There is no point in doing multiple passes. Once is enough.
Filling a to-be-encrypted drive with random data mainly has two uses:
get rid of old, unencrypted data
make free space indistuingishable from encrypted data
Usually if you encrypt you don't want anyone to see your data. So chances are, if you had old, unencrypted data on this drive, you want to ...
Debian based distributions:
Debian and Ubuntu ship a password caching script decrypt_keyctl with cryptsetup package.
decrypt_keyctl script provides the same password to multiple encrypted LUKS targets, saving you from typing it multiple times. It can be enabled in crypttab with keyscript=decrypt_keyctl option. The same password is used for targets which ...
This is an entirely nonsensical endeavour. If you choose a password that is so easy that I might be able to guess it with 5 or 6 attempts, you might as well not use disk encryption at all.
On the other hand, a password that cannot be guessed in under half a dozen attempts and would trigger this "lock out security measure" is of no avail either.
One of the best ways to do this is to use a smart card with a crypto key on it to unlock the keys for your encrypted block devices. You will only need to enter the passphrase (called "PIN" by the tools but it's really a passphrase) once, after which it will be cached. This has the added advantage of protecting the encrypted data with something-you-have (the ...
My solution to LUKS and keyboard layout problems is to add the passphrase twice. So the same sequence of key presses will be accepted in both US/qwerty layout and whatever you usually use (in my case, DE/qwertz).
If you use more than one keyboard layout you can add more passphrases for them; LUKS supports up to 8 in total, and most people never use more ...
At least with the Fedora 20 package qemu-img (1.6.2, 10.fc20) does not use AES-NI for AES crypto.
One can verify it like this:
Does the CPU have AES-NI?
$ grep aes /proc/cpuinfo -i
For example my Intel Core 7 has this extension.
Install the necessary debug packages:
# debuginfo-install qemu-img
Run qemu-img in a debugger:
$ gdb --args ...
As the man page states, it's game over.
Removing the last passphrase makes the LUKS container permanently
That is, if you really removed the last key. Does cryptsetup luksDump show DISABLED for all key slots?
Normally cryptsetup prevents you from doing that, or at least asks for confirmation:
# cryptsetup luksRemoveKey foobar
You have to remember there are two layers of abstraction involved here. You don't "mount" an encrypted disk. You open the encrypted disk with cryptsetup (if you have the correct password). This will create a mapping of the de-crypted partition at /dev/mapper/foo. Then you can mount /dev/mapper/foo to your desired mountpoint (such as /disk2). These are two ...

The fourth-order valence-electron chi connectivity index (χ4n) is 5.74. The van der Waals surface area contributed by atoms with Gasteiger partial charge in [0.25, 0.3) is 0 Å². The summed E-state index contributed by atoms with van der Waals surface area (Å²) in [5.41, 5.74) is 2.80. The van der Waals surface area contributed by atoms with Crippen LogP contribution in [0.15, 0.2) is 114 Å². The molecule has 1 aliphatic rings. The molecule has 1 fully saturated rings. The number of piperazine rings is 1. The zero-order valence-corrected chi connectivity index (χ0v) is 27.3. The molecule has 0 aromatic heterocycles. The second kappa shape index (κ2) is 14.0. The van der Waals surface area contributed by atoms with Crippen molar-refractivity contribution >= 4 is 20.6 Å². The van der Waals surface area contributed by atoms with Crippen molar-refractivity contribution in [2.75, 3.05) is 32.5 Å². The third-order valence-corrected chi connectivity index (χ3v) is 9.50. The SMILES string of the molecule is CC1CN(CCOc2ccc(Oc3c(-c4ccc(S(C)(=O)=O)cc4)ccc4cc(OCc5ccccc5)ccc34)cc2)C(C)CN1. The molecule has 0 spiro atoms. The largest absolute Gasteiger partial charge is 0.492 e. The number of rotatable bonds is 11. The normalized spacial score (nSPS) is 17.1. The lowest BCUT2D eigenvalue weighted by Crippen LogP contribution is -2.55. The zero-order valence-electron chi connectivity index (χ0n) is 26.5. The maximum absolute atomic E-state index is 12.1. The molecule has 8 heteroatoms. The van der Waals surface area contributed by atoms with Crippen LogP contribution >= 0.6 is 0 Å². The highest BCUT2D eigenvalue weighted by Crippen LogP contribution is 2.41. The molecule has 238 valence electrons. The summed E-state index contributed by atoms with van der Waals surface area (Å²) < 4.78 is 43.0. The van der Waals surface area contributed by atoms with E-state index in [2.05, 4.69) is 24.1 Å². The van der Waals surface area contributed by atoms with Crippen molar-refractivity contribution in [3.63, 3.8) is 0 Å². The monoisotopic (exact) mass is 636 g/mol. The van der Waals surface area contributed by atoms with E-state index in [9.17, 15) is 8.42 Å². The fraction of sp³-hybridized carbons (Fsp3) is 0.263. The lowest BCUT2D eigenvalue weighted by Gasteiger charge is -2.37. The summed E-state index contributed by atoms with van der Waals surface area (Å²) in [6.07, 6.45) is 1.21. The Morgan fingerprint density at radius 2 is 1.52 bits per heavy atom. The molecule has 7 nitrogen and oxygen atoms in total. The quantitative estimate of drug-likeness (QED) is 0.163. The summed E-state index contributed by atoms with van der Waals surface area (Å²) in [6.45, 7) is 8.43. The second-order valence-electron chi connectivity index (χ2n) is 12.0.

Your first approach appears to encrypt everything except /boot; your second approach encrypts only swap & home.
I suggest encrypting everything. I believe Debian can handle even /boot being encrypted nowadays (with grub prompting for a passphrase).
There are a few big advantages to encrypt everything:
Security. It's far too easy for data to ...
You can bind encrypted data to a specific device using a Trusted Platform Module (TPM). These have become quite common in x86 laptops over the last few years, and can be installed in many servers too.
Using a TPM, you can generate an encryption key which only exists in the module, and encrypt data using that; if you generate a key which can't be backed up, ...
No, that would not make sense.
A delay between attempts makes sense for online uses of passwords, for example to authenticate into a system. It makes sense when you have to go through a software “gateway” in order to access the system. After an incorrect attempt, the gateway can delay or block further attempts from the same origin. The delay works because ...
Not the way you describe, so @Damon's answer is correct.
But if you don't mind waiting regardless whether you know the password or not, you can crank up the iteration time of cryptsetup/LUKS to a very large value, even to 10 minutes if you think you need that much. That way the "lockout" would always be in effect, regardless of your attempts.
You will need to use a different user than the account that you are setting up encryption for (this is primarily the 'root' user but could be any user who has access to 'sudo'). Do the following:
Install these packages: "apt-get install ecryptfs-utils cryptsetup"
Run the following using either root or a user with root privileges: * "ecryptfs-migrate-home -u ...
The solution given to this question over on SuperUser deserves its own cross-reference here. Note that this answer here is a Community Wiki so none of us get credit for the replication.
How to access a BitLocker-encrypted drive in Linux?
The Github code checkins are recent so - as of May 2016 - this is still an active project.